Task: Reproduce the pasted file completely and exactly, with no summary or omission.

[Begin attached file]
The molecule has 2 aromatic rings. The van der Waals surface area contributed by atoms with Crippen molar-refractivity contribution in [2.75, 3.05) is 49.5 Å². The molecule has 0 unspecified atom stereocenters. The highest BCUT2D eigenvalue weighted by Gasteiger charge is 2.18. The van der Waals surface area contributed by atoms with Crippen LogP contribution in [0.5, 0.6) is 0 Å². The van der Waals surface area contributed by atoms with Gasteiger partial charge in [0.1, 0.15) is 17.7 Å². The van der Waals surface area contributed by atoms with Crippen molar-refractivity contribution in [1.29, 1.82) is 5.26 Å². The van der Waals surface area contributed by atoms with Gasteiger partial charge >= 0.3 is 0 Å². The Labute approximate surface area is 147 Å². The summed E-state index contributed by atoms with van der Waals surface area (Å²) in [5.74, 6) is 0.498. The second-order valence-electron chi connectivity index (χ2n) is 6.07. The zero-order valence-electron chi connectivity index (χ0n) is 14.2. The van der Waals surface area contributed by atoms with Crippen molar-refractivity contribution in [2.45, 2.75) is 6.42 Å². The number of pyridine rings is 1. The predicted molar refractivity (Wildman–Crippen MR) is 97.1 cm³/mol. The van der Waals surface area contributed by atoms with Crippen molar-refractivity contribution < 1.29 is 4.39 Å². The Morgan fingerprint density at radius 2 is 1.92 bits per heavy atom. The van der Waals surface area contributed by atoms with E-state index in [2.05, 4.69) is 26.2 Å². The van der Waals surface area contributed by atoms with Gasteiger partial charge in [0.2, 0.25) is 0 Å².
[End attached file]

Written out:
The molecule has 2 aromatic rings. The van der Waals surface area contributed by atoms with Crippen molar-refractivity contribution in [2.75, 3.05) is 49.5 Å². The molecule has 0 unspecified atom stereocenters. The highest BCUT2D eigenvalue weighted by Gasteiger charge is 2.18. The van der Waals surface area contributed by atoms with Crippen LogP contribution in [0.5, 0.6) is 0 Å². The van der Waals surface area contributed by atoms with Gasteiger partial charge in [0.1, 0.15) is 17.7 Å². The van der Waals surface area contributed by atoms with Crippen molar-refractivity contribution in [1.29, 1.82) is 5.26 Å². The van der Waals surface area contributed by atoms with Gasteiger partial charge >= 0.3 is 0 Å². The Labute approximate surface area is 147 Å². The summed E-state index contributed by atoms with van der Waals surface area (Å²) in [5.74, 6) is 0.498. The second-order valence-electron chi connectivity index (χ2n) is 6.07. The zero-order valence-electron chi connectivity index (χ0n) is 14.2. The van der Waals surface area contributed by atoms with Crippen molar-refractivity contribution in [2.45, 2.75) is 6.42 Å². The number of pyridine rings is 1. The predicted molar refractivity (Wildman–Crippen MR) is 97.1 cm³/mol. The van der Waals surface area contributed by atoms with Crippen molar-refractivity contribution < 1.29 is 4.39 Å². The Morgan fingerprint density at radius 2 is 1.92 bits per heavy atom. The van der Waals surface area contributed by atoms with E-state index in [2.05, 4.69) is 26.2 Å². The van der Waals surface area contributed by atoms with Gasteiger partial charge in [0.2, 0.25) is 0 Å².